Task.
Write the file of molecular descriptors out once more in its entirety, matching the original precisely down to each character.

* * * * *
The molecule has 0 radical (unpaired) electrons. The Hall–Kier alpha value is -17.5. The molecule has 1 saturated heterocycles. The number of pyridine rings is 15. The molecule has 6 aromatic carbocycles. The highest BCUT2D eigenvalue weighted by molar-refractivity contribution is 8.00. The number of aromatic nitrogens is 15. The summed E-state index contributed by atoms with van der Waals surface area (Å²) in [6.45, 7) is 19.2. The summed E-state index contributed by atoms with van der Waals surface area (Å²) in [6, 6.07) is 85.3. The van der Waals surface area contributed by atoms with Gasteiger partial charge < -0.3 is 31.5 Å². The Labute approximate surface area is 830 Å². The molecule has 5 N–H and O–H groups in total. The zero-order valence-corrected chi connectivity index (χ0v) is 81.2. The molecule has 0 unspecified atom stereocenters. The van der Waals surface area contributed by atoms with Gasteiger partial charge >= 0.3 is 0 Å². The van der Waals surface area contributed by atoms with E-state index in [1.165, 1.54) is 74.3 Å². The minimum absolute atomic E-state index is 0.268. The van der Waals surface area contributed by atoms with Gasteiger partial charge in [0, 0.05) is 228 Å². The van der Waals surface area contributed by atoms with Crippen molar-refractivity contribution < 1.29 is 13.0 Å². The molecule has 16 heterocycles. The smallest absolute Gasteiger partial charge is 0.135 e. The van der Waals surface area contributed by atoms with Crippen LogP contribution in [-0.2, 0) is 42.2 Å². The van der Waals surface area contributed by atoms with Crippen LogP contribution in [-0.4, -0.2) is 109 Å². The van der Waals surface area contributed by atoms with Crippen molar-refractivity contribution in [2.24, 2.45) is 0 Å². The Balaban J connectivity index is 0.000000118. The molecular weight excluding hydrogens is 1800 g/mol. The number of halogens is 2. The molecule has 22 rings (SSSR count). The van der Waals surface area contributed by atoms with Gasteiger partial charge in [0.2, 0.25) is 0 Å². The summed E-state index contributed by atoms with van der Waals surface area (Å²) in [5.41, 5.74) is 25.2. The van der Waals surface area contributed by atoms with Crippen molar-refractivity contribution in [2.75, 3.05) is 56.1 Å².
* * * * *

The molecule has 0 radical (unpaired) electrons. The Hall–Kier alpha value is -17.5. The molecule has 1 saturated heterocycles. The number of pyridine rings is 15. The molecule has 6 aromatic carbocycles. The highest BCUT2D eigenvalue weighted by molar-refractivity contribution is 8.00. The number of aromatic nitrogens is 15. The summed E-state index contributed by atoms with van der Waals surface area (Å²) in [6.45, 7) is 19.2. The summed E-state index contributed by atoms with van der Waals surface area (Å²) in [6, 6.07) is 85.3. The van der Waals surface area contributed by atoms with Gasteiger partial charge < -0.3 is 31.5 Å². The Labute approximate surface area is 830 Å². The molecule has 5 N–H and O–H groups in total. The zero-order valence-corrected chi connectivity index (χ0v) is 81.2. The molecule has 0 unspecified atom stereocenters. The van der Waals surface area contributed by atoms with Gasteiger partial charge >= 0.3 is 0 Å². The van der Waals surface area contributed by atoms with E-state index in [1.165, 1.54) is 74.3 Å². The minimum absolute atomic E-state index is 0.268. The van der Waals surface area contributed by atoms with Gasteiger partial charge in [0, 0.05) is 228 Å². The van der Waals surface area contributed by atoms with Crippen molar-refractivity contribution < 1.29 is 13.0 Å². The molecule has 16 heterocycles. The smallest absolute Gasteiger partial charge is 0.135 e. The van der Waals surface area contributed by atoms with Crippen LogP contribution in [-0.2, 0) is 42.2 Å². The van der Waals surface area contributed by atoms with Crippen LogP contribution in [-0.4, -0.2) is 109 Å². The van der Waals surface area contributed by atoms with Crippen molar-refractivity contribution in [2.24, 2.45) is 0 Å². The Balaban J connectivity index is 0.000000118. The molecular weight excluding hydrogens is 1800 g/mol. The number of halogens is 2. The molecule has 22 rings (SSSR count). The van der Waals surface area contributed by atoms with Gasteiger partial charge in [0.2, 0.25) is 0 Å². The summed E-state index contributed by atoms with van der Waals surface area (Å²) in [5.41, 5.74) is 25.2. The van der Waals surface area contributed by atoms with Crippen molar-refractivity contribution in [2.75, 3.05) is 56.1 Å².